While much research has emphasized improving current new product concept techniques, little work has focused on trait-based approaches that specify which consumers are the “right” ones to use in the new product development process, particularly in the consumer goods industry. We propose that the right consumers to use for new product concept development possess what we call an “emergent nature,” defined as the unique capability to imagine or envision how concepts might be developed so that they will be successful in the mainstream marketplace. We draw on research on personality theory and information processing styles to support our conceptualization and develop and validate a highly reliable scale to measure emergent nature (study 1). In subsequent multi-part studies we show in both group (studies 2a-2c) and individual settings (studies 3a and 3b) across the two distinct product categories of home delivery and oral care that consumers high in emergent nature are able to develop product concepts that mainstream consumers will find significantly more appealing and useful compared to concepts developed by typical, lead user or even innovative consumers.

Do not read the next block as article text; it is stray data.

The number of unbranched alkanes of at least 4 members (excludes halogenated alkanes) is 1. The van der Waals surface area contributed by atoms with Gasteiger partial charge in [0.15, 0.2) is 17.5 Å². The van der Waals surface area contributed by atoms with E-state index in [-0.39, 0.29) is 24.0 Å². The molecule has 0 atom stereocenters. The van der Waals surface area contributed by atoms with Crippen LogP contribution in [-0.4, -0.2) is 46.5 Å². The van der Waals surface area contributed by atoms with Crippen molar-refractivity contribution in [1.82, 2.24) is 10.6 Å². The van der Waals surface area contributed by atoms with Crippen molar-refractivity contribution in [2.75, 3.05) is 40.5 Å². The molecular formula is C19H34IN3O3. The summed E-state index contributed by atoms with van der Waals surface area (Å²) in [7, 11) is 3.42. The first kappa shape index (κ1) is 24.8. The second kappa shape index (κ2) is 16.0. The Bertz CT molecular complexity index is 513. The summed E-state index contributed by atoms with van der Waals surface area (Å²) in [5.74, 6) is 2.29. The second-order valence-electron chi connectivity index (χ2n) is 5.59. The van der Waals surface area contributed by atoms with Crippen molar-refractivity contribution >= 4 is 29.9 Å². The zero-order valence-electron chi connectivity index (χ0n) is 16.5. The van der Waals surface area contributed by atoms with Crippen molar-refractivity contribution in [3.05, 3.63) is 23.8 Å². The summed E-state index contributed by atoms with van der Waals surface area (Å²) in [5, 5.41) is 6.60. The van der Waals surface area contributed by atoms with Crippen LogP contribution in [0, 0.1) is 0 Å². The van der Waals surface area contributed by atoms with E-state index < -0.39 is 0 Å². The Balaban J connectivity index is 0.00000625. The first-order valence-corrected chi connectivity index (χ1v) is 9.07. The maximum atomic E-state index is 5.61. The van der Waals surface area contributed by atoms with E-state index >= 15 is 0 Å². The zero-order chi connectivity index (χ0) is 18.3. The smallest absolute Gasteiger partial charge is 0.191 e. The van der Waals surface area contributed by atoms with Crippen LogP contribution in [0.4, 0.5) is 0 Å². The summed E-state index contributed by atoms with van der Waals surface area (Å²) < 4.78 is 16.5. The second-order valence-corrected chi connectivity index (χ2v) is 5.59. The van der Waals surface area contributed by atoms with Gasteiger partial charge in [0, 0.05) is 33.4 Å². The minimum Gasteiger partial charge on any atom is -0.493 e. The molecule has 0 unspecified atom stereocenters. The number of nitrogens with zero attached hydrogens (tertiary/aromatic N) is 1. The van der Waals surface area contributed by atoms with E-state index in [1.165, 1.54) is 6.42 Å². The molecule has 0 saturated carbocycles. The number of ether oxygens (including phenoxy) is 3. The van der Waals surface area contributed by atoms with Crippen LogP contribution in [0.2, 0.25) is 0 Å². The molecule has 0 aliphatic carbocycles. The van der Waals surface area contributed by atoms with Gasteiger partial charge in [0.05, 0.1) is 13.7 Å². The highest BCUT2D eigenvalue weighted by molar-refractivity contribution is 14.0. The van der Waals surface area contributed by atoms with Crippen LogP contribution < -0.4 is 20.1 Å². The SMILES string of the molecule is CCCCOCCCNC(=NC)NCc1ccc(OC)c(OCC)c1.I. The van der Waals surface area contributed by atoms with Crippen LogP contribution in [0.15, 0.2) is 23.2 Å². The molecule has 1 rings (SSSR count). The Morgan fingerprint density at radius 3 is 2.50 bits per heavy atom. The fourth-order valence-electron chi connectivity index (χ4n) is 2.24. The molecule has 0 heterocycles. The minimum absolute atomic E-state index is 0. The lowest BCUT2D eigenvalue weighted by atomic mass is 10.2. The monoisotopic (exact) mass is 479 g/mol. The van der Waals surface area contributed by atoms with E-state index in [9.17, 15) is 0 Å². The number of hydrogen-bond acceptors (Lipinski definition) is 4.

Keywords: Concept Development, New Products, Information Processing, Personality Traits, Lead Users, Dispositional Innovativeness